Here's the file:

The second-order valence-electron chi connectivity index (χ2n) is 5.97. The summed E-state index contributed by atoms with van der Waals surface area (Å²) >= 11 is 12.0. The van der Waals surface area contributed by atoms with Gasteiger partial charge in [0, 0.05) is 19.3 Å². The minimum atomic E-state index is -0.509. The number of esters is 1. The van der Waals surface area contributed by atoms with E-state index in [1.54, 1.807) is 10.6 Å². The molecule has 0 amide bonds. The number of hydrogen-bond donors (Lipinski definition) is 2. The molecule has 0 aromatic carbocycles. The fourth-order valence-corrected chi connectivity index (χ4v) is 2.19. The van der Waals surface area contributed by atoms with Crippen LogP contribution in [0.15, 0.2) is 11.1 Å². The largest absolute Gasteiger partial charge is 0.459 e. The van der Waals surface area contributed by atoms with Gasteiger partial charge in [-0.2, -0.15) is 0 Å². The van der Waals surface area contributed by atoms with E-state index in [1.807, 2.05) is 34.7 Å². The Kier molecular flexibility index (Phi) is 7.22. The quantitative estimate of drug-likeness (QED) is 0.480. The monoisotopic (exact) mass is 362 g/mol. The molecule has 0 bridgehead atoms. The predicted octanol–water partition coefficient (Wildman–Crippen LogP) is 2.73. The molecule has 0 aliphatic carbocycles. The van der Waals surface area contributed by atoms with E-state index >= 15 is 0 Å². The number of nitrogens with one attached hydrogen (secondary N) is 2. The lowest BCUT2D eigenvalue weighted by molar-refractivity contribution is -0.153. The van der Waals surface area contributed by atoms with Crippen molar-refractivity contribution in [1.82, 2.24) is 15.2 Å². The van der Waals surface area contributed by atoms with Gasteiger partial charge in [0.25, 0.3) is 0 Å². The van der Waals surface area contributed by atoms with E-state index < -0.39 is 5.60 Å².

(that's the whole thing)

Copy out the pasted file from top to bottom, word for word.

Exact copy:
The second-order valence-electron chi connectivity index (χ2n) is 5.97. The summed E-state index contributed by atoms with van der Waals surface area (Å²) >= 11 is 12.0. The van der Waals surface area contributed by atoms with Gasteiger partial charge in [0, 0.05) is 19.3 Å². The minimum atomic E-state index is -0.509. The number of esters is 1. The van der Waals surface area contributed by atoms with E-state index in [1.54, 1.807) is 10.6 Å². The molecule has 0 amide bonds. The number of hydrogen-bond donors (Lipinski definition) is 2. The molecule has 0 aromatic carbocycles. The fourth-order valence-corrected chi connectivity index (χ4v) is 2.19. The van der Waals surface area contributed by atoms with Crippen LogP contribution in [0.15, 0.2) is 11.1 Å². The largest absolute Gasteiger partial charge is 0.459 e. The van der Waals surface area contributed by atoms with Gasteiger partial charge in [-0.2, -0.15) is 0 Å². The van der Waals surface area contributed by atoms with E-state index in [1.807, 2.05) is 34.7 Å². The Kier molecular flexibility index (Phi) is 7.22. The quantitative estimate of drug-likeness (QED) is 0.480. The monoisotopic (exact) mass is 362 g/mol. The molecule has 0 bridgehead atoms. The predicted octanol–water partition coefficient (Wildman–Crippen LogP) is 2.73. The molecule has 0 aliphatic carbocycles. The van der Waals surface area contributed by atoms with E-state index >= 15 is 0 Å². The number of nitrogens with one attached hydrogen (secondary N) is 2. The lowest BCUT2D eigenvalue weighted by molar-refractivity contribution is -0.153. The van der Waals surface area contributed by atoms with Crippen molar-refractivity contribution in [1.82, 2.24) is 15.2 Å². The van der Waals surface area contributed by atoms with Gasteiger partial charge in [0.25, 0.3) is 0 Å². The van der Waals surface area contributed by atoms with E-state index < -0.39 is 5.60 Å².